Multi-Step Functions

Shodor > Interactivate > Discussions > Multi-Step Functions

Student: So now I know all about building functions with variables! This isn't so bad!

Mentor: Well, what you have actually learned so far is what a simple, one-step function is like. This is just a small part of a bigger picture. The next type of function we should look at is a multi-step function. Do you think you can give me an example of a multi-step function?

Student: Let me think. What about taking a number, adding 1 to it and then multiplying by 3?

Mentor: That's right! Now how would you write that using the variables x and y?


        x + 1 * 3 = y ?

Mentor: Sort of. We need to be a little careful here, so that the person using the function knows to add first and then multiply. Mathematicians realized a long time ago (in the fifteenth century as algebra was being used more and more) that there needed to be rules about how to write anything with more than one operation so there would be no ambiguity. A standard evolved for the order of operations, which we still follow today:

  1. Do all parentheses first
  2. All exponents next
  3. Then comes multiplication and division from left to right
  4. Save all additions and subtractions for last and compute those left to right

Student: So for clarity I need to write it as

          y = (x + 1) * 3

Mentor: Yes. You can also write the same equation these other ways:

            y = 3 * (x + 1)

            y = 3(x + 1)

            y = 3 * x + 3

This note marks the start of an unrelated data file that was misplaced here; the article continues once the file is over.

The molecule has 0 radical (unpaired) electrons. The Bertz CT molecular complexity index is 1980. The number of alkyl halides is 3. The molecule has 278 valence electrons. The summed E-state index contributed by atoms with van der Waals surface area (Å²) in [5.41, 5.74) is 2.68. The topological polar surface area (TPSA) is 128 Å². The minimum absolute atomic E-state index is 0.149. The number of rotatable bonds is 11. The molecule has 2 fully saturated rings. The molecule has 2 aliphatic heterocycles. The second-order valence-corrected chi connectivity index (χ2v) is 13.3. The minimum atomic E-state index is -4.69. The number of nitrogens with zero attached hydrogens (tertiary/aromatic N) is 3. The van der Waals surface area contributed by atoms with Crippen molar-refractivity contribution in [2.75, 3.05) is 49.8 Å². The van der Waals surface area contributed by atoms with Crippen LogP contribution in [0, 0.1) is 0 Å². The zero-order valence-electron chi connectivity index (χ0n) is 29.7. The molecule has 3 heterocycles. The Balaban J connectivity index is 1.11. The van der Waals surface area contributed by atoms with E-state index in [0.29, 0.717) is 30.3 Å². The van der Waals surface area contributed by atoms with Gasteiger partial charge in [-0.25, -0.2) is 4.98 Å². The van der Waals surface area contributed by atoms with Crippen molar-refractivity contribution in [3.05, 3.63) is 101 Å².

y = 3x + 3

Student: Well, each one gives the same output using 3 as an input.

Mentor: That's true, but we have seen functions that are different for some numbers and the same for others. For example, y = x + 6 and y = 3 * x both give 9 as an output when 3 is the input. Can you explain it another way?

Student: Well, for the functions you just named, the output is only the same for the input 3, where the functions you gave earlier are the same for any input.

Mentor: Good observation. So they are all the same because they are rearrangements that follow arithmetic properties. These properties say:

  • We can multiply or add two numbers in any order. This is the commutative property.
  • We can distribute multiplication across addition. This is the distributive property.

Student: So the same function can have different forms?

Mentor: Exactly - and when we allow more complicated things, like many more than just one or two operations, and include exponentiation in the list, checking that two functions are equivalent becomes more challenging.

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